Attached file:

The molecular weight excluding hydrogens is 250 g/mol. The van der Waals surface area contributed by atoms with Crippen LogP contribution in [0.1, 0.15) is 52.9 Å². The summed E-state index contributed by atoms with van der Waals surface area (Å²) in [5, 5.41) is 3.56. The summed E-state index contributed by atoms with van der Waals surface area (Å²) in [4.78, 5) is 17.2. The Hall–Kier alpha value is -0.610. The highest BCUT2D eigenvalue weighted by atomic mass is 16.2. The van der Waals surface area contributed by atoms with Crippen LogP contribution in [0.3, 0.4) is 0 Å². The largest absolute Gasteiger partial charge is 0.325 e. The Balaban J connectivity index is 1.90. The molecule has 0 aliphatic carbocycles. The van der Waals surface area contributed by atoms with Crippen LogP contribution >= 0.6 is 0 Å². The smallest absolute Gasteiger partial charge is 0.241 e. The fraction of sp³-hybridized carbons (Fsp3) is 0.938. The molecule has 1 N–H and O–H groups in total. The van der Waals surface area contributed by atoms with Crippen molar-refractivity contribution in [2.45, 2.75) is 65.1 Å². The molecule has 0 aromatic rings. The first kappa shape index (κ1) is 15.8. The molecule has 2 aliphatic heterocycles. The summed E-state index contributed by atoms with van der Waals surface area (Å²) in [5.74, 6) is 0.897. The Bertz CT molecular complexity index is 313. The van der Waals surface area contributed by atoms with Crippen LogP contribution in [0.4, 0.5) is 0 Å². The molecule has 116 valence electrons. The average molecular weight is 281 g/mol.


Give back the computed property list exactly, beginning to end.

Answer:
The molecular weight excluding hydrogens is 250 g/mol. The van der Waals surface area contributed by atoms with Crippen LogP contribution in [0.1, 0.15) is 52.9 Å². The summed E-state index contributed by atoms with van der Waals surface area (Å²) in [5, 5.41) is 3.56. The summed E-state index contributed by atoms with van der Waals surface area (Å²) in [4.78, 5) is 17.2. The Hall–Kier alpha value is -0.610. The highest BCUT2D eigenvalue weighted by atomic mass is 16.2. The van der Waals surface area contributed by atoms with Crippen LogP contribution in [0.3, 0.4) is 0 Å². The largest absolute Gasteiger partial charge is 0.325 e. The Balaban J connectivity index is 1.90. The molecule has 0 aliphatic carbocycles. The van der Waals surface area contributed by atoms with Crippen LogP contribution >= 0.6 is 0 Å². The smallest absolute Gasteiger partial charge is 0.241 e. The fraction of sp³-hybridized carbons (Fsp3) is 0.938. The molecule has 1 N–H and O–H groups in total. The van der Waals surface area contributed by atoms with Crippen molar-refractivity contribution in [2.45, 2.75) is 65.1 Å². The molecule has 0 aromatic rings. The first kappa shape index (κ1) is 15.8. The molecule has 2 aliphatic heterocycles. The summed E-state index contributed by atoms with van der Waals surface area (Å²) in [5.74, 6) is 0.897. The Bertz CT molecular complexity index is 313. The van der Waals surface area contributed by atoms with Crippen LogP contribution in [0.4, 0.5) is 0 Å². The molecule has 116 valence electrons. The average molecular weight is 281 g/mol.